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Year in Review

The 10 Coolest Things Of 2021

Rebecca M. Oliver
December 23, 2021

The launch of the James Webb Space Telescope last weekend struck an appropriately high note to end the year of notable scientific achievements. We documented many of them in our science and technology column, The 5 Coolest Things On Earth This Week. Here’s a list of 10 from 2021 that stood out:


Dream Catchers

NW Univ Dream Study


What is it? Experiments at four universities found that people in rapid-eye-movement (REM) sleep, when most dreaming occurs, can interact with researchers, answer questions and even do simple math in real time.

Why does it matter? “Sleep has been defined as a state in which the brain is disconnected and unaware of the outside world,” according to Science. These studies suggest it’s possible to establish interactive sleep with more complex cognitive activity. “Almost everything that’s known about dreams has relied on retrospective reports given when the person is awake, and these can be distorted,” says Karen Konkoly, a cognitive neuroscientist at Northwestern University and lead author of the combined study, published in Current Biology. Konkoly hopes the new communication techniques could one day be used therapeutically for people experiencing trauma, anxiety and depression.

How does it work? Teams leading four separate university studies in the U.S., France, Germany and the Netherlands trained participants to recognize their dream states, along with various signals from researchers, including sound, light or finger tapping. Scientists monitored subjects’ brain activity, eye movement and facial muscles with electrode-fitted helmets as they fell asleep. When researchers asked the dreamers simple questions or calculations, they responded with the cues they’d been taught beforehand, like smiling, frowning or moving their eyes a certain number of times. Each of the studies taught different response methods; at the German lab, dreamers used eye movements to signal in Morse code. “It is proof of concept,” says Benjamin Baird, a cognitive neuroscientist who discussed the study with Science. “And the fact that different labs used all these different ways to prove it is possible to have this kind of two-way communication… makes it stronger.”


Do The Write Thing

mental handwriting

What is it? Stanford researchers found a way to “quickly convert [a person’s] thoughts about handwriting into text on a computer screen.”

Why does it matter? The technology, which involves an AI program and a brain-computer interface (BCI), could help people with paralysis or who can’t move their hands communicate with handwriting. “We’ve learned that complicated intended motions involving changing speeds and curved trajectories, like handwriting, can be interpreted more easily and more rapidly by the artificial-intelligence algorithms we’re using,” said research scientist Frank Willett, lead author of the study’s findings, which were published in the journal Nature. “Alphabetical letters are different from one another, so they’re easier to tell apart.”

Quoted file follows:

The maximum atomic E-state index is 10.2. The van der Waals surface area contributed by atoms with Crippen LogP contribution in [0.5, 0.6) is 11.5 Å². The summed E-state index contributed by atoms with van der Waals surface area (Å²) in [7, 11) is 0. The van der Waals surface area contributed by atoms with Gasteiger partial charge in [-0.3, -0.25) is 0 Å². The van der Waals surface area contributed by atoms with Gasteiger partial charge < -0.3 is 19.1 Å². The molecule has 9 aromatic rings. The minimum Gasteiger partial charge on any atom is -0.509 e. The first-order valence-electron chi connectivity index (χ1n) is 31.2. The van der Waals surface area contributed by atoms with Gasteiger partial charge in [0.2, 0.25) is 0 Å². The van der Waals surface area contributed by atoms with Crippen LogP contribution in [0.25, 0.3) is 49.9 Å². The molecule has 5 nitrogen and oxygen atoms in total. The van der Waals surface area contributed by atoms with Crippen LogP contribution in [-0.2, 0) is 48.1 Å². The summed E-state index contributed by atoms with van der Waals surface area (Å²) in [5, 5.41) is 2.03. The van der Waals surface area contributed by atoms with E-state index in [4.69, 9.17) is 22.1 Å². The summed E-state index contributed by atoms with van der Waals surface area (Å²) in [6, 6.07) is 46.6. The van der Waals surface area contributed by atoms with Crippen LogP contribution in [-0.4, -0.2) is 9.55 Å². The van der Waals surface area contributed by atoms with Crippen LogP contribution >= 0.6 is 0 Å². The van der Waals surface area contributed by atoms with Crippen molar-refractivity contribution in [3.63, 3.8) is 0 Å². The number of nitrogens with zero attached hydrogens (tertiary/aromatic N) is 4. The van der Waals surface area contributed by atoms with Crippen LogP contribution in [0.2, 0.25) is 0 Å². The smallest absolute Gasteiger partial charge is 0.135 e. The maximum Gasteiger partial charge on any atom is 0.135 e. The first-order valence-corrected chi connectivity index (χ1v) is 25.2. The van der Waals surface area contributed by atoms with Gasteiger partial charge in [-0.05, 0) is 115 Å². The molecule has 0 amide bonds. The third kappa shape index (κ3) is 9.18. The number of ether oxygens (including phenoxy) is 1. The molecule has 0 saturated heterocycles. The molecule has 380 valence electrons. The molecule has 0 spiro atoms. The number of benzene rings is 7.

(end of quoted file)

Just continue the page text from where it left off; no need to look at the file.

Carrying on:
How does it work? The study’s participant, a man researchers refer to as T5, was fitted with two BCI chips. The chips contained electrodes that picked up signals from the brain’s motor cortex, which controls hand movements. When T5 focused his thoughts on writing letters of the alphabet on paper with a pen, the BCI sent these signals to a computer, where the newly developed algorithm transcribed them into text on a screen. T5 repeated each letter ten times to teach the program his handwriting style. Ultimately, he set new speed records for copying sentences (around 18 words per minute) and “freestyle writing” (15 words per minute, triple the previous record from a keyboard-and-mouse setup).


Hearing Crickets

Tel Aviv crickets


What is it? Scientists at Tel Aviv University used a dead locust’s ear to give a robot a sense of hearing.

Why does it matter? Scientists believe that the inherent advantages of biological systems — finely tuned senses such as smell, sight, hearing and touch — could one day be used to build smarter electronic systems, according to the university. “Nature is much more advanced than we are, so we should use it,” says Dr. Ben M. Maoz, who co-supervised a new study that applied this approach.

How does it work? First, researchers built a robot that responds to environmental stimuli. Next, Maoz and his colleagues created what they call an “Ear-on-a-Chip,” a device that supplied oxygen and food to the locust ear and took electronic signals out. They amplified these signals and sent them to the robot. “The result is extraordinary: When the researchers clap once, the locust's ear hears the sound and the robot moves forward; when the researchers clap twice, the robot moves backwards,” the university reports. The results of the experiment were published in the journal Sensors. Maoz says the study “opens the door to sensory integrations between robots and insects—and may make much more cumbersome and expensive developments in the field of robotics redundant.”


Holograms On Demand

Holograms on demand


What is it? MIT researchers are using deep learning to produce holographic images on consumer laptops and smartphones in real time.

Why does it matter? The technology, called “tensor holography,” could help holograms jump from credit cards to fields like virtual reality, 3D printing and medical imaging.

How does it work? The team first produced typical holograms with existing, computer-based methods, which are modeled after the human eye. Then, MIT says, researchers “built a custom database of 4,000 pairs of computer-generated images” and used the resulting data to train a deep-learning model that adjusted its algorithms accordingly. The result? More realistic holograms in milliseconds. Study co-author Wojciech Matusik says: “It’s a considerable leap that could completely change people’s attitudes toward holography. We feel like neural networks were born for this task.”


Cold Comfort

Purdue white paint


What is it? Purdue University engineers have created the world’s whitest paint, with light-reflecting capabilities that can cool a building from the outside.

Why does it matter? Typical commercial white paint, like other colors, warms up in the sun. Paints designed to reflect heat bounce only 80% to 90% of sunlight and can’t cool a surface below the ambient temperature. This new paint formula reflects 98.1% of sunlight, sending infrared heat away from the painted surface. “If you were to use this paint to cover a roof area of about 1,000 square feet, we estimate that you could get a cooling power of 10 kilowatts,” said Xiulin Ruan, a Purdue professor of mechanical engineering. “That’s more powerful than the central air conditioners used by most houses.” A paper by the research team was published in ACS Applied Materials & Interfaces.